More on the Kindle 2 and Read-Aloud

In my last post I wrote about the controversy raised by the new Kindle’s ability to “read aloud” ebook text files, and the assertion by Paul Aiken, executive director of the Authors Guild, that this constituted copyright infringement.

There’s a provocative (and occasionally surrealistic) discussion of the question at the forum thread: New Kindle Audio Feature Causes a Stir.

And from someone who apparently is an ex-copyright attorney, this interesting page on Know Your Rights: Does the Kindle 2’s text-to-speech infringe authors’ copyrights?

I’m guessing that this is a question that’s going to drag on for a while. Wonder if it’ll make it to court. Although I find myself on Amazon’s side on this one (odd feeling), I think it’s probably a legal gray area.

Someone on Mobileread asked how I’d feel if C3PO read Sunborn aloud to a stadium full of paying guests. I said I thought that would constitute a performance, and wasn’t relevant to this discussion. (I didn’t raise the question of whether C3PO is sentient and shouldn’t be considered a machine, but maybe I should have.)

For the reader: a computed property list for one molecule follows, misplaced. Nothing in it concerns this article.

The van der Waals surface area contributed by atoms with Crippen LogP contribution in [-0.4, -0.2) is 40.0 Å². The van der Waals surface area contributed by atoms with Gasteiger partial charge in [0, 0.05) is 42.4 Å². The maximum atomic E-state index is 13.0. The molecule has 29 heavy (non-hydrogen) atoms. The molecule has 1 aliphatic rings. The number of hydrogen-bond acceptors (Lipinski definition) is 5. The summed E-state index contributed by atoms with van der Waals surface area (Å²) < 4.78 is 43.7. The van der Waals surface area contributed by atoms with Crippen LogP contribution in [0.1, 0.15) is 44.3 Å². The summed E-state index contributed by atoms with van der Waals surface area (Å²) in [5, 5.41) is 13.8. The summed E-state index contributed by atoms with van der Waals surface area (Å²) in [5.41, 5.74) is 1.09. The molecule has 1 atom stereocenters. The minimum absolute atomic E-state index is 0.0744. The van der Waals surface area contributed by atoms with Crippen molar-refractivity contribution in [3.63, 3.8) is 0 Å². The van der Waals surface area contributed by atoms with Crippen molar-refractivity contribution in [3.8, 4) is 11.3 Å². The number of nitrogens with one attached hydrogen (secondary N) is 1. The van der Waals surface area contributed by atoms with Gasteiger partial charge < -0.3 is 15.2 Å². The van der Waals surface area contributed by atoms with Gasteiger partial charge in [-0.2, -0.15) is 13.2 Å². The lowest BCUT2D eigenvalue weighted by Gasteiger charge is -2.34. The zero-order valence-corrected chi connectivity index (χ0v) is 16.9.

Now, if someone gathered a stadium full of people all with Kindles with Sunborn loaded, and in unison they started a mass read-aloud, with or without my permission, I would think that was…pretty damn cool!

Someone want to organize that for me? 🙂

0 Responses

  1. substandardTim
    | Reply

    fyi read out loud works just fine on Sunborn using Adobe Reader. Though I can’t imagine listening to it like that and keeping my sanity.

    The idea that the Kindle 2 infringes on audio rights is ridiculous when anyone with free Adobe reader software can do the same thing.

    Was there ever a Twilight Zone where there were no lawyers in the world? If not, there should have been.

  2. Jeffrey A. Carver
    | Reply

    I just tried it myself (I never realized Adobe Reader had the capability). Gawd. I see what you mean. If I had no other option for reading, I suppose I would adjust to it, but it was pretty awful.

    To compare, I then opened Neptune Crossing in Microsoft Reader. It gave me a different voice, and was microscopically better. But again, I can’t imagine using it unless I really had the need.

    I wonder how the Kindle compares.

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